This is not a book with a continuous narrative – except the one in my head that says that we should have kept reaching outward. Instead we drew back, and are now amazed that a project this big and this long managed to not only get started but actually successfully completed. And then it petered out.

If you read science fiction, or science fact, have a “thing” for the space program (as I do) or just wish that we were still reaching for that “final frontier”, this book will fill you with nostalgia and sorrow.

But at least this book, and the artifacts that it so accurately and lovingly describes, will remain to speak to the future.

TLC
This post is part of a TLC book tour. Click on the logo for more reviews and features.

The Sunday Post AKA What’s on my (Mostly Virtual) Nightstand 11-11-18

Sunday Post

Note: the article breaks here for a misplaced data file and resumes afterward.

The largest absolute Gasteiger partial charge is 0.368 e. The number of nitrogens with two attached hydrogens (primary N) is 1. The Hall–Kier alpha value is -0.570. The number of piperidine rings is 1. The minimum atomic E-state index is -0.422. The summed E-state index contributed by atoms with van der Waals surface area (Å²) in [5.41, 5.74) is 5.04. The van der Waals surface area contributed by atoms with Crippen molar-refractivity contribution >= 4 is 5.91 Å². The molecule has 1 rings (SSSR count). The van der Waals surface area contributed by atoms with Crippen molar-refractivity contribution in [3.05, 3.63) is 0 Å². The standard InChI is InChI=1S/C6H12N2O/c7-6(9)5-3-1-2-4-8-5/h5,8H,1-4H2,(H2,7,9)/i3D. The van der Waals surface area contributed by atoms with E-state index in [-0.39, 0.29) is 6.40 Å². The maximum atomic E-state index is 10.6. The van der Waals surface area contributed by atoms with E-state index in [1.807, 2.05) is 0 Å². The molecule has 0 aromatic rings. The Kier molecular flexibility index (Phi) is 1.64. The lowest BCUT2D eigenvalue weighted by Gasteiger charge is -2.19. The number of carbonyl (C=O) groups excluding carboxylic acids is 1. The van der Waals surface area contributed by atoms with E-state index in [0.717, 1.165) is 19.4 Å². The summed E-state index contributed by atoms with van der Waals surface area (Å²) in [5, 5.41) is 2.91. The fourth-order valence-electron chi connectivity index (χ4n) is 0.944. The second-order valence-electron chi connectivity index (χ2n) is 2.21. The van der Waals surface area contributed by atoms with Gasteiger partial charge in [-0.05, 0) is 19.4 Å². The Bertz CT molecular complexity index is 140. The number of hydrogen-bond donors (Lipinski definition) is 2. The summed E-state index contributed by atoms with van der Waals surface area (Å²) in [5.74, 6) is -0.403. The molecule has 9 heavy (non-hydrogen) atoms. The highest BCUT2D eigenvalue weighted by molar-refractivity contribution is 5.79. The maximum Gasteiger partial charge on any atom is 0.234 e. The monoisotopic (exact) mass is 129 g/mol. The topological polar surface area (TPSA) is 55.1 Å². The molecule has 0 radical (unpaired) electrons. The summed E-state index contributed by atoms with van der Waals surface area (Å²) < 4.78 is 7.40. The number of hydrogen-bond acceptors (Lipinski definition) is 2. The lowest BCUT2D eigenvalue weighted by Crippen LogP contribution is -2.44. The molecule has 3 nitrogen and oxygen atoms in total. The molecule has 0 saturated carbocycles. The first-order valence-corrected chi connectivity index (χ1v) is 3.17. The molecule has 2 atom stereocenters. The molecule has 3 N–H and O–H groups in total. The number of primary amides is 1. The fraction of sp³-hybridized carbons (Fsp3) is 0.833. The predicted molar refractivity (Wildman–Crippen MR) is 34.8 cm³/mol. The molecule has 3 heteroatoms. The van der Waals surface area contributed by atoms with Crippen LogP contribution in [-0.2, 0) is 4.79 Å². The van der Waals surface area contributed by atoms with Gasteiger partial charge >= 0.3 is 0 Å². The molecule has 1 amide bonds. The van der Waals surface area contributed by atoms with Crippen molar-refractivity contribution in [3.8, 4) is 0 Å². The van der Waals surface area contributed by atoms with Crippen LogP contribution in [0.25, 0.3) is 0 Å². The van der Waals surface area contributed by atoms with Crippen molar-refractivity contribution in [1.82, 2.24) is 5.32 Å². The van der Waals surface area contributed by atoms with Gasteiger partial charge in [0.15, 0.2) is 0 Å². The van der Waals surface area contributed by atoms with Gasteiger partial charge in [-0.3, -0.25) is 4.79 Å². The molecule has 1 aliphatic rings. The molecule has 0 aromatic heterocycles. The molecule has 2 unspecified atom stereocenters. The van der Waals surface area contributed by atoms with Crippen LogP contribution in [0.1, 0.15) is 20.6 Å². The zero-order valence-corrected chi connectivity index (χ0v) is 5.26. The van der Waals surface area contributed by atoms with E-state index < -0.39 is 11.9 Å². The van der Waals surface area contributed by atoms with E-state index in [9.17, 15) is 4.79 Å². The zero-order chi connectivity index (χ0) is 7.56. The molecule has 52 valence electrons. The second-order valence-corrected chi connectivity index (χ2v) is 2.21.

On this day, one hundred years ago, at “the eleventh hour of the eleventh day of the eleventh month” of 1918, the guns of the Great War finally went silent. Although it was only an armistice and not an actual peace, the final shots had been fired and the formal peace agreement, the Treaty of Versailles was signed the following year. This day is celebrated as Remembrance Day in the Commonwealth countries and Veterans Day in the United States.

Current Giveaways:

$10 Gift Card or $10 Book in the November of Books Giveaway Hop
Paperback set of the Hidden Legacy series by Ilona Andrews

Winner Announcements:

The winner of Snowfall on Lighthouse Lane by JoAnn Ross is Linda R.

Blog Recap:

B+ Review: Diamond Fire by Ilona Andrews + Giveaway
A- Review: An Easy Death by Charlaine Harris
A Review: Imager by L.E. Modesitt Jr.
B Review: Midsummer Mayhem by Marty Wingate
B Review: Why Not Tonight by Susan Mallery
Stacking the Shelves (313)

Coming This Week:

Apollo to the Moon by Teasel E. Muir-Harmony (blog tour review)
Super Stocking Stuffer Giveaway Hop
Seasons of Sorcery by Amanda Bouchet, Grace Draven, Jennifer Estep and Jeffe Kennedy (review)
Gratitude Giveaway Hop
Pirate’s Passion by Lisa Kessler (blog tour review)